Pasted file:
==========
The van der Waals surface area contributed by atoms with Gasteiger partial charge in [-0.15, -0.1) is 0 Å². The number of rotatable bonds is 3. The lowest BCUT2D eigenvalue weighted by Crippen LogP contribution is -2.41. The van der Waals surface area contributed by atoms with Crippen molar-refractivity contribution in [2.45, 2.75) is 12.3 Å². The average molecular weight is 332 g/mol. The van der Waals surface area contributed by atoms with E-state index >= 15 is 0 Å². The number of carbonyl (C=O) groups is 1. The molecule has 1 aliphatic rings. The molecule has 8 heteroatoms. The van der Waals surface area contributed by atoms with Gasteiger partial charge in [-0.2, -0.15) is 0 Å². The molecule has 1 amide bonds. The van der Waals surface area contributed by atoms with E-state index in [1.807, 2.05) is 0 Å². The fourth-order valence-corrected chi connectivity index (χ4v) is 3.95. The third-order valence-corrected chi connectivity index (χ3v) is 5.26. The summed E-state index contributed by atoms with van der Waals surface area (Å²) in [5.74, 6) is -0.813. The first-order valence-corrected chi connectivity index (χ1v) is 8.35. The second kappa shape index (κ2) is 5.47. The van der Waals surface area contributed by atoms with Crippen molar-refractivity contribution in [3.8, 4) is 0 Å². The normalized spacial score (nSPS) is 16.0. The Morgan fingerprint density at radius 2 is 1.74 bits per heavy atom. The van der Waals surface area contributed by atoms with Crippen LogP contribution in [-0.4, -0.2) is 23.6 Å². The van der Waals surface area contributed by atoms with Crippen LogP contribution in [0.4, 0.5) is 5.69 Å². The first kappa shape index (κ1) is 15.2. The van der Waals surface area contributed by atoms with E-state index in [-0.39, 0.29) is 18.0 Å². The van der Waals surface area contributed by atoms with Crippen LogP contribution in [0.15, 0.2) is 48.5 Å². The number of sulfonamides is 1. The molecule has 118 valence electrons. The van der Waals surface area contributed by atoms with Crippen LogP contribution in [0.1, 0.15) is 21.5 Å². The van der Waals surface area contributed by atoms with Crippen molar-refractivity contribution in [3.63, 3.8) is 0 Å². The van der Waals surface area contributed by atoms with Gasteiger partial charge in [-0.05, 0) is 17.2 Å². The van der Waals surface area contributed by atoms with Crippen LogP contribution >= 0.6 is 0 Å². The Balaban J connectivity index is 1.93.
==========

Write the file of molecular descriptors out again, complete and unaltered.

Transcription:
The van der Waals surface area contributed by atoms with Gasteiger partial charge in [-0.15, -0.1) is 0 Å². The number of rotatable bonds is 3. The lowest BCUT2D eigenvalue weighted by Crippen LogP contribution is -2.41. The van der Waals surface area contributed by atoms with Crippen molar-refractivity contribution in [2.45, 2.75) is 12.3 Å². The average molecular weight is 332 g/mol. The van der Waals surface area contributed by atoms with E-state index >= 15 is 0 Å². The number of carbonyl (C=O) groups is 1. The molecule has 1 aliphatic rings. The molecule has 8 heteroatoms. The van der Waals surface area contributed by atoms with Gasteiger partial charge in [-0.2, -0.15) is 0 Å². The molecule has 1 amide bonds. The van der Waals surface area contributed by atoms with E-state index in [1.807, 2.05) is 0 Å². The fourth-order valence-corrected chi connectivity index (χ4v) is 3.95. The third-order valence-corrected chi connectivity index (χ3v) is 5.26. The summed E-state index contributed by atoms with van der Waals surface area (Å²) in [5.74, 6) is -0.813. The first-order valence-corrected chi connectivity index (χ1v) is 8.35. The second kappa shape index (κ2) is 5.47. The van der Waals surface area contributed by atoms with Crippen molar-refractivity contribution in [3.8, 4) is 0 Å². The normalized spacial score (nSPS) is 16.0. The Morgan fingerprint density at radius 2 is 1.74 bits per heavy atom. The van der Waals surface area contributed by atoms with Crippen LogP contribution in [-0.4, -0.2) is 23.6 Å². The van der Waals surface area contributed by atoms with Crippen LogP contribution in [0.4, 0.5) is 5.69 Å². The first kappa shape index (κ1) is 15.2. The van der Waals surface area contributed by atoms with E-state index in [-0.39, 0.29) is 18.0 Å². The van der Waals surface area contributed by atoms with Crippen LogP contribution in [0.15, 0.2) is 48.5 Å². The number of sulfonamides is 1. The molecule has 118 valence electrons. The van der Waals surface area contributed by atoms with Crippen LogP contribution in [0.1, 0.15) is 21.5 Å². The van der Waals surface area contributed by atoms with Crippen molar-refractivity contribution in [3.63, 3.8) is 0 Å². The van der Waals surface area contributed by atoms with Gasteiger partial charge in [-0.05, 0) is 17.2 Å². The van der Waals surface area contributed by atoms with Crippen LogP contribution >= 0.6 is 0 Å². The Balaban J connectivity index is 1.93.